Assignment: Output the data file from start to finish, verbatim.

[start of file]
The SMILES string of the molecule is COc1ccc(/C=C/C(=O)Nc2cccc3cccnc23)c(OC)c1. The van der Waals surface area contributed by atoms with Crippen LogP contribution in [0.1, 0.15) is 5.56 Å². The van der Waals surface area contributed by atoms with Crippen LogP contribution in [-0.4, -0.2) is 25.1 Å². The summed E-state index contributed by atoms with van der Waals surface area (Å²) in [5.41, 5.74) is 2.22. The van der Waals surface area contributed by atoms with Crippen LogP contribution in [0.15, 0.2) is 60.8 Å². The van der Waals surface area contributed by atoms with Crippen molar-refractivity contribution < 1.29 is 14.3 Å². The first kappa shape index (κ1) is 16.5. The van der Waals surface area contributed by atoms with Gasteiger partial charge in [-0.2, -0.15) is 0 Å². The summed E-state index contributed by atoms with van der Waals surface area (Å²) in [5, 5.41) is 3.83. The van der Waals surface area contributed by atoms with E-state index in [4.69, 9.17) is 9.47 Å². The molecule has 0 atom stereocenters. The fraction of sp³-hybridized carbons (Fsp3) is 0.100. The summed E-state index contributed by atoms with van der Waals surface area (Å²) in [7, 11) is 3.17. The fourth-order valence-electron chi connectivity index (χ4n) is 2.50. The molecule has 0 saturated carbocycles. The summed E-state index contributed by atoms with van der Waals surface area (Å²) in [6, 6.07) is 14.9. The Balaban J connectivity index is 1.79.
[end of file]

The SMILES string of the molecule is COc1ccc(/C=C/C(=O)Nc2cccc3cccnc23)c(OC)c1. The van der Waals surface area contributed by atoms with Crippen LogP contribution in [0.1, 0.15) is 5.56 Å². The van der Waals surface area contributed by atoms with Crippen LogP contribution in [-0.4, -0.2) is 25.1 Å². The summed E-state index contributed by atoms with van der Waals surface area (Å²) in [5.41, 5.74) is 2.22. The van der Waals surface area contributed by atoms with Crippen LogP contribution in [0.15, 0.2) is 60.8 Å². The van der Waals surface area contributed by atoms with Crippen molar-refractivity contribution < 1.29 is 14.3 Å². The first kappa shape index (κ1) is 16.5. The van der Waals surface area contributed by atoms with Gasteiger partial charge in [-0.2, -0.15) is 0 Å². The summed E-state index contributed by atoms with van der Waals surface area (Å²) in [5, 5.41) is 3.83. The van der Waals surface area contributed by atoms with E-state index in [4.69, 9.17) is 9.47 Å². The molecule has 0 atom stereocenters. The fraction of sp³-hybridized carbons (Fsp3) is 0.100. The summed E-state index contributed by atoms with van der Waals surface area (Å²) in [7, 11) is 3.17. The fourth-order valence-electron chi connectivity index (χ4n) is 2.50. The molecule has 0 saturated carbocycles. The summed E-state index contributed by atoms with van der Waals surface area (Å²) in [6, 6.07) is 14.9. The Balaban J connectivity index is 1.79.